Border Arrests Down

The Border Patrol made about 463,000 arrests during the federal government’s fiscal year that ended Sept. 30, down 17% from 556,032 the previous 12 months. It marks the fifth straight year of declines. Border Patrol arrests are down 72 percent from nearly 1.7 million in 2000. The agency typically makes about 97 percent of its arrests along the 1,952-mile border with Mexico, with nearly all the rest coming along the Canadian border. Peter Nunez, a former U.S. attorney in San Diego who advocates a more restrictive immigration policy, noted that border enforcement has been building for 15 years. “It’s been a long process over several administrations,” said Nunez, who teaches immigration policy at University of San Diego. “They are reaping the rewards.” Enrique Morones, an activist who supports looser immigration policies, said the economy is the main reason for the five-year decline in arrests. “If there are fewer jobs available, fewer people come,” said Morones, president of Border Angels, which provides water to migrants crossing the border.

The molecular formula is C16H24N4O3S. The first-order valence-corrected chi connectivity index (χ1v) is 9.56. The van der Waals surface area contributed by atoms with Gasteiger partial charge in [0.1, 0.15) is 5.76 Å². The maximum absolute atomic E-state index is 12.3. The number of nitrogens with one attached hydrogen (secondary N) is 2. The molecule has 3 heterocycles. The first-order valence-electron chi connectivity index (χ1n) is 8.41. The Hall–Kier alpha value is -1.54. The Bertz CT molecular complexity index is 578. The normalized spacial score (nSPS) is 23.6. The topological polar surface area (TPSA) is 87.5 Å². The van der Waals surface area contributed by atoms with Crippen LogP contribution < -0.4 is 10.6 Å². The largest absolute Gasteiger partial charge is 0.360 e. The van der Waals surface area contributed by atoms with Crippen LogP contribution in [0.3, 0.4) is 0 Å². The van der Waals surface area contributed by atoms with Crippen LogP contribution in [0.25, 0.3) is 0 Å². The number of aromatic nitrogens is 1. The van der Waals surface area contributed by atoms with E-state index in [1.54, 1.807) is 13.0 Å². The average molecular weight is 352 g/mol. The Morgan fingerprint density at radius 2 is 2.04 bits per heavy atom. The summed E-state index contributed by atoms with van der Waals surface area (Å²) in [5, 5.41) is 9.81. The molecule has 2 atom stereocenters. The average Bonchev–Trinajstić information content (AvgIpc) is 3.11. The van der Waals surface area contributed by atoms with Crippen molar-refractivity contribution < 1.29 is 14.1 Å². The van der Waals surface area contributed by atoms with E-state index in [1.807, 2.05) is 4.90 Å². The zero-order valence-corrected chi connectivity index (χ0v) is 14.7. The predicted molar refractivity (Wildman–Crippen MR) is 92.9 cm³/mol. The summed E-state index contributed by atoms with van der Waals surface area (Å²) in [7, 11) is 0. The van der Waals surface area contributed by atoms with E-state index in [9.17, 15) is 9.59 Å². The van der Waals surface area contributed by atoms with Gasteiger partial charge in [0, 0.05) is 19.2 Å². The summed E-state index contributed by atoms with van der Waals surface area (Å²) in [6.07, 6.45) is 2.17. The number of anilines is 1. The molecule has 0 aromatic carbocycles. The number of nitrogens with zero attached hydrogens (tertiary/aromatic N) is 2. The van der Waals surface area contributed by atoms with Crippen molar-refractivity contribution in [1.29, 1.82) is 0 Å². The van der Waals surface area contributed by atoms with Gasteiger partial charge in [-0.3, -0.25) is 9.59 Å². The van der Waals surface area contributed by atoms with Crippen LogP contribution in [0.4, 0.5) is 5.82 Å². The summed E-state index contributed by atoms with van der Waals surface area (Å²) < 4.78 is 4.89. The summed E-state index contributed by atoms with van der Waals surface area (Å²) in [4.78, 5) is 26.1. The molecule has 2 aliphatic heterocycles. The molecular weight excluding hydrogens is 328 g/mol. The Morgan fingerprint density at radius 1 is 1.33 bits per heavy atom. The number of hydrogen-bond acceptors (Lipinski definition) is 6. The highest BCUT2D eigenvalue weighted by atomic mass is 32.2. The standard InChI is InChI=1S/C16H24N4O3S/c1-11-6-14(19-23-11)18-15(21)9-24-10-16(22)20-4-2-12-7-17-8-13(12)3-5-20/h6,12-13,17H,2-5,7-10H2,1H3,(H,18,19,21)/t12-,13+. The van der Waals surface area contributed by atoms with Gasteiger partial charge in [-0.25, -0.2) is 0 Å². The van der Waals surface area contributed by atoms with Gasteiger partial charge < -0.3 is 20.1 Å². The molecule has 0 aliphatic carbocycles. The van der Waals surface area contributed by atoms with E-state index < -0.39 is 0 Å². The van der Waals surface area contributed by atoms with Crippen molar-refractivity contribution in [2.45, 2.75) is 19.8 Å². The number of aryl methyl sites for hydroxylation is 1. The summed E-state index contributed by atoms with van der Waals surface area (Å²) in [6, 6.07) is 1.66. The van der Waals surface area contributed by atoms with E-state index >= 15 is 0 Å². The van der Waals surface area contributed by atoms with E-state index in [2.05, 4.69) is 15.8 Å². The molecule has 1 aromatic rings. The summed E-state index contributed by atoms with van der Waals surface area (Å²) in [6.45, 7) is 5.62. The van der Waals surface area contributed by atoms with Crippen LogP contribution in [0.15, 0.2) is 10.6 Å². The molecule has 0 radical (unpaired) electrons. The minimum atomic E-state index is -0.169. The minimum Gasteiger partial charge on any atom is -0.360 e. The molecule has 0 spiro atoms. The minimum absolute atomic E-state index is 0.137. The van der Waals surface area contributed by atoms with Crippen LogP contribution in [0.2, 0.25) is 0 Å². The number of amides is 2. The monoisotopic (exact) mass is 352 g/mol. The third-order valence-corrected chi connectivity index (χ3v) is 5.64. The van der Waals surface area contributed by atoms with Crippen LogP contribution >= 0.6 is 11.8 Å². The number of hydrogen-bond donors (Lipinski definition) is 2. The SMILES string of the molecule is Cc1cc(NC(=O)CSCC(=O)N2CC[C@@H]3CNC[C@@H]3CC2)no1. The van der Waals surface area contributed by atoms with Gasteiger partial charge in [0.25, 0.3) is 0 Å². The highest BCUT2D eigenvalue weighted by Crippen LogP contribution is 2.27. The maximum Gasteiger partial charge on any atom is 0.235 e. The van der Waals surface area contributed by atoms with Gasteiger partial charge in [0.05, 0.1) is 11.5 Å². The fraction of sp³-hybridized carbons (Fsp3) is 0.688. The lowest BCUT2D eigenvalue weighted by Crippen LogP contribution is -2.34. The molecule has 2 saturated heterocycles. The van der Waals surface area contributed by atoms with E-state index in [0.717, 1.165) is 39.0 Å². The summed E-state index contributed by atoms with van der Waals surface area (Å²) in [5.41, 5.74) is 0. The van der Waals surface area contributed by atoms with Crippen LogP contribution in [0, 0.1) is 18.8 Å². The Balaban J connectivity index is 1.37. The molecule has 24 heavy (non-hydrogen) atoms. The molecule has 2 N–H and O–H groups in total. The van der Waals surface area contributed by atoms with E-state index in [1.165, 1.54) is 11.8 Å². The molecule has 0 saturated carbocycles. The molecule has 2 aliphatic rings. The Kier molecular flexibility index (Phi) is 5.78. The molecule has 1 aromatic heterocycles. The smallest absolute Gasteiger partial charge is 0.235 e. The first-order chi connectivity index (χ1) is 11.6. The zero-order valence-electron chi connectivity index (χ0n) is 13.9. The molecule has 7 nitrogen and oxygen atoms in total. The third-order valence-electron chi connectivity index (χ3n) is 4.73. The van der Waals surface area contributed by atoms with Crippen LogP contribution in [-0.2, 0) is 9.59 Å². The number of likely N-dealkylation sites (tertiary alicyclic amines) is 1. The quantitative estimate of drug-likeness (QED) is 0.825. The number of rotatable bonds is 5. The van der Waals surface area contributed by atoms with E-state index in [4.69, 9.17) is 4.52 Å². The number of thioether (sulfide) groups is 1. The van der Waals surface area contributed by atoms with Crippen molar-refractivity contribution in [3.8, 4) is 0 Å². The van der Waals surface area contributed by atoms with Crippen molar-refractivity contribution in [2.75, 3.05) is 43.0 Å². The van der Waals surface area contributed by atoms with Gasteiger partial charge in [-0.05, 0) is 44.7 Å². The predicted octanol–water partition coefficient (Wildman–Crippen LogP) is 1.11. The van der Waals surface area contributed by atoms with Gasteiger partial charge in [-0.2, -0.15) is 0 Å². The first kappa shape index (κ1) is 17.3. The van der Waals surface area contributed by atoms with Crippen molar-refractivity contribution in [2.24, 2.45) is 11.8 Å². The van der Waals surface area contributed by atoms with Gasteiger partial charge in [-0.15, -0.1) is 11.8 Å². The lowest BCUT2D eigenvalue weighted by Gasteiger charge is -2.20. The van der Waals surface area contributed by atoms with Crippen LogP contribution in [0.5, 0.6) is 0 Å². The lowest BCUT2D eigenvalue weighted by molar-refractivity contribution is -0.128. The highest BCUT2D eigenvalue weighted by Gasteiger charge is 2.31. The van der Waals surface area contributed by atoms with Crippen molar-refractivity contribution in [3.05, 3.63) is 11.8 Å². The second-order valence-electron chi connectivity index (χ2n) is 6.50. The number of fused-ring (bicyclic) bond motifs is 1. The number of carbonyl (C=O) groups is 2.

Lake Mead Sinks to Historic Low